in fact, not only was he white, but he was THE ranking white supremacist businessman amongst the infamous 'Forty Thieves' - the cabal of well-heeled, Front Street criminals who willfully abused their economic and political power to terrorize the Black community into submission.

      at the risk of grossly understating that which was painfully obvious to those with an iota of historical knowledge, ol' boy jack was no friend of the negro people. yet, he was honoured, alongside Pauulu Kamarakafego and Dr. E. F. Gordon (whom he once derisively referred to - in the House of Assembly, no less - as a 'monkey') by the PLP government.

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      • Tommy Chong says:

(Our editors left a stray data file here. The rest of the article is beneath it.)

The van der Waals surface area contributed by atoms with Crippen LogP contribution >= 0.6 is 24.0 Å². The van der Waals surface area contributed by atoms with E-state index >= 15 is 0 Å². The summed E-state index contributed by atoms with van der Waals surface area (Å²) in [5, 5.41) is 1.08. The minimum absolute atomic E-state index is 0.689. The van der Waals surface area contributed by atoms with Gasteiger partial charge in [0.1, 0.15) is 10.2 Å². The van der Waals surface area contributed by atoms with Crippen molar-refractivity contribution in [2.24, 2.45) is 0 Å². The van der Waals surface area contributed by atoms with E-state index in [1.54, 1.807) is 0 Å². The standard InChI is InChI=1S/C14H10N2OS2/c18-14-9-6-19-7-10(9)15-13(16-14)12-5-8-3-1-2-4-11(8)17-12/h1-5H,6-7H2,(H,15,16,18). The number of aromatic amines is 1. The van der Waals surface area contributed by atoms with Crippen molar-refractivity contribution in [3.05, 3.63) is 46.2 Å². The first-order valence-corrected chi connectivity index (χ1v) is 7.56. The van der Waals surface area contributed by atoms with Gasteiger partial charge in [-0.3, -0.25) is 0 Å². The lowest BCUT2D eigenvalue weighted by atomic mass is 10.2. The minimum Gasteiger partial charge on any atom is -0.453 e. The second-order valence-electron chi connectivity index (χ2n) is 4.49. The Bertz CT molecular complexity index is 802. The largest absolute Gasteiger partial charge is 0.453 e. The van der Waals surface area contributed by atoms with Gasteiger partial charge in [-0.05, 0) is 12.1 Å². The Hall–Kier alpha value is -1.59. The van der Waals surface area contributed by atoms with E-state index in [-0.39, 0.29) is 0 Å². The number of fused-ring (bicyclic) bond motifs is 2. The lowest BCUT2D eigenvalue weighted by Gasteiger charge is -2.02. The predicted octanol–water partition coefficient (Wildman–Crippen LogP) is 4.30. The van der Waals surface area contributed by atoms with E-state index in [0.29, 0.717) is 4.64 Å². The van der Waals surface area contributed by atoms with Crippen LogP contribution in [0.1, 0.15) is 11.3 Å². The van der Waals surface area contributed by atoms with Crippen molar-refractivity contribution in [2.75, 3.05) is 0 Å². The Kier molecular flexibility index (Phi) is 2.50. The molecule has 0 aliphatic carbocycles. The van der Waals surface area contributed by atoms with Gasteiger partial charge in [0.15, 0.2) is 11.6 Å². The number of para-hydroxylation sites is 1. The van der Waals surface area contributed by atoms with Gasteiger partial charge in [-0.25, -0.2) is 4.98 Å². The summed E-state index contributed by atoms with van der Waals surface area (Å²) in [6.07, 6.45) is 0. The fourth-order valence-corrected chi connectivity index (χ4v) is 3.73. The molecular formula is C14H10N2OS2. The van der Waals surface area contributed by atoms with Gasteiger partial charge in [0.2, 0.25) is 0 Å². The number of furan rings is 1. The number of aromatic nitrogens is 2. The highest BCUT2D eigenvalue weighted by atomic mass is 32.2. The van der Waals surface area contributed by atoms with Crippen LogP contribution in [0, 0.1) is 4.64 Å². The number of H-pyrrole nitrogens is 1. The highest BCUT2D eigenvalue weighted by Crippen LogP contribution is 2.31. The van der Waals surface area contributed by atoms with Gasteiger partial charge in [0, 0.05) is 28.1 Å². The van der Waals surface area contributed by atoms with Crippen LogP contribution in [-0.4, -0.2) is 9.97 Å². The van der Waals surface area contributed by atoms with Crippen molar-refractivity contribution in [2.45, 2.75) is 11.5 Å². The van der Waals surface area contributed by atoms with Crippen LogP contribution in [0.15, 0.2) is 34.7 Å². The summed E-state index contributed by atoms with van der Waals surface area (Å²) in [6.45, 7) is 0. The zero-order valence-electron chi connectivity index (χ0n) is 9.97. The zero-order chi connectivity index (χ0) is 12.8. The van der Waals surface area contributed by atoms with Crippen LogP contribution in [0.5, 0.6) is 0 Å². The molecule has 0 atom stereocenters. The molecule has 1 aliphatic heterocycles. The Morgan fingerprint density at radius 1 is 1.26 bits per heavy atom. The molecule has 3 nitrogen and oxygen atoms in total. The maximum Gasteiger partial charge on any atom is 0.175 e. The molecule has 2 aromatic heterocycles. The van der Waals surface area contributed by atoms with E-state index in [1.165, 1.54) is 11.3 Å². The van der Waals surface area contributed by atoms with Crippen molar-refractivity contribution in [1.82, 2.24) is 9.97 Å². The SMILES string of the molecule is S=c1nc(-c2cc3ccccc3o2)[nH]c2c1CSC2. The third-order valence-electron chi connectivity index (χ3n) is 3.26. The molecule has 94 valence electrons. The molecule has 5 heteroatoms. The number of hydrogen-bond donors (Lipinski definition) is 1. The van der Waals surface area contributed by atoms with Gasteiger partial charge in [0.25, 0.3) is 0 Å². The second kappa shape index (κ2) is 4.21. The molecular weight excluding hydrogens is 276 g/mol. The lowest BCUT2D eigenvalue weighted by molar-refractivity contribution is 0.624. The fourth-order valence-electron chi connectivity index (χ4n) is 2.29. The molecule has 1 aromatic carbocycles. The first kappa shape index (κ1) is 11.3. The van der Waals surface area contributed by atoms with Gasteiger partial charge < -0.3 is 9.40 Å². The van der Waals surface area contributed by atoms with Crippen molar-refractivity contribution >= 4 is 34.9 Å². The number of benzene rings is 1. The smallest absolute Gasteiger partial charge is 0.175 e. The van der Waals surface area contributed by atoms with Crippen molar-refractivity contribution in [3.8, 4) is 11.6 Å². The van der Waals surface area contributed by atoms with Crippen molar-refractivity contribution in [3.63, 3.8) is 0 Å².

You're full of it & your comment reads like a true plp propagandist.

        PSA Since YOU clearly don’t know! Sir Henry Tucker has never been quoted as referring to anyone as a monkey. In every single quote of his ever recorded he refers to African descended people as, “COLOURED!” He also was known to have pointed out many times that the island would be a better place if the two main races here were treated equally. This is probably why plp slipped him into heroes day pick because as always they have to make everything they do be based on a race card.

        These are two REAL QUOTES from Sir Henry Tucker.

        “I am satisfied that what is now taking place in Bermuda will further the legitimate interests of coloured people so that their share of community prosperity, while now large, will, within a short time, conform even more closely to population proportions.”